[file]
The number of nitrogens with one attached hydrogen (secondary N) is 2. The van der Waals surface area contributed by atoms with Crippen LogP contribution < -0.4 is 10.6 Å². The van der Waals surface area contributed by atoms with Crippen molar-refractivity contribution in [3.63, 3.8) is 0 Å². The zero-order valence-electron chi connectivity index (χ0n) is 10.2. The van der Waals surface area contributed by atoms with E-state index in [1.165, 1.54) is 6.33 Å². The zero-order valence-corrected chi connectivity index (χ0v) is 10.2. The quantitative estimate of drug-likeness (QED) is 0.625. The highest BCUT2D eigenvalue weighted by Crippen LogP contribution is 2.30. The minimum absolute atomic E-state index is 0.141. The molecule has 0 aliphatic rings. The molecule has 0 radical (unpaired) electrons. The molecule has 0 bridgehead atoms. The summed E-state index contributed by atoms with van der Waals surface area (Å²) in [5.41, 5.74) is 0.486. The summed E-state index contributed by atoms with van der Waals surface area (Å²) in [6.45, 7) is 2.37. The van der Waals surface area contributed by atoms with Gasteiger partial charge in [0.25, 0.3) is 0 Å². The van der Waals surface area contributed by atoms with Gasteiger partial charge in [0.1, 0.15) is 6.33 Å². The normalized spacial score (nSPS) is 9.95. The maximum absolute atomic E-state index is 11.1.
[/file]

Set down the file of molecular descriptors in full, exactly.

The number of nitrogens with one attached hydrogen (secondary N) is 2. The van der Waals surface area contributed by atoms with Crippen LogP contribution < -0.4 is 10.6 Å². The van der Waals surface area contributed by atoms with Crippen molar-refractivity contribution in [3.63, 3.8) is 0 Å². The zero-order valence-electron chi connectivity index (χ0n) is 10.2. The van der Waals surface area contributed by atoms with E-state index in [1.165, 1.54) is 6.33 Å². The zero-order valence-corrected chi connectivity index (χ0v) is 10.2. The quantitative estimate of drug-likeness (QED) is 0.625. The highest BCUT2D eigenvalue weighted by Crippen LogP contribution is 2.30. The minimum absolute atomic E-state index is 0.141. The molecule has 0 aliphatic rings. The molecule has 0 radical (unpaired) electrons. The molecule has 0 bridgehead atoms. The summed E-state index contributed by atoms with van der Waals surface area (Å²) in [5.41, 5.74) is 0.486. The summed E-state index contributed by atoms with van der Waals surface area (Å²) in [6.45, 7) is 2.37. The van der Waals surface area contributed by atoms with Gasteiger partial charge in [0.25, 0.3) is 0 Å². The van der Waals surface area contributed by atoms with Gasteiger partial charge in [0.1, 0.15) is 6.33 Å². The normalized spacial score (nSPS) is 9.95. The maximum absolute atomic E-state index is 11.1.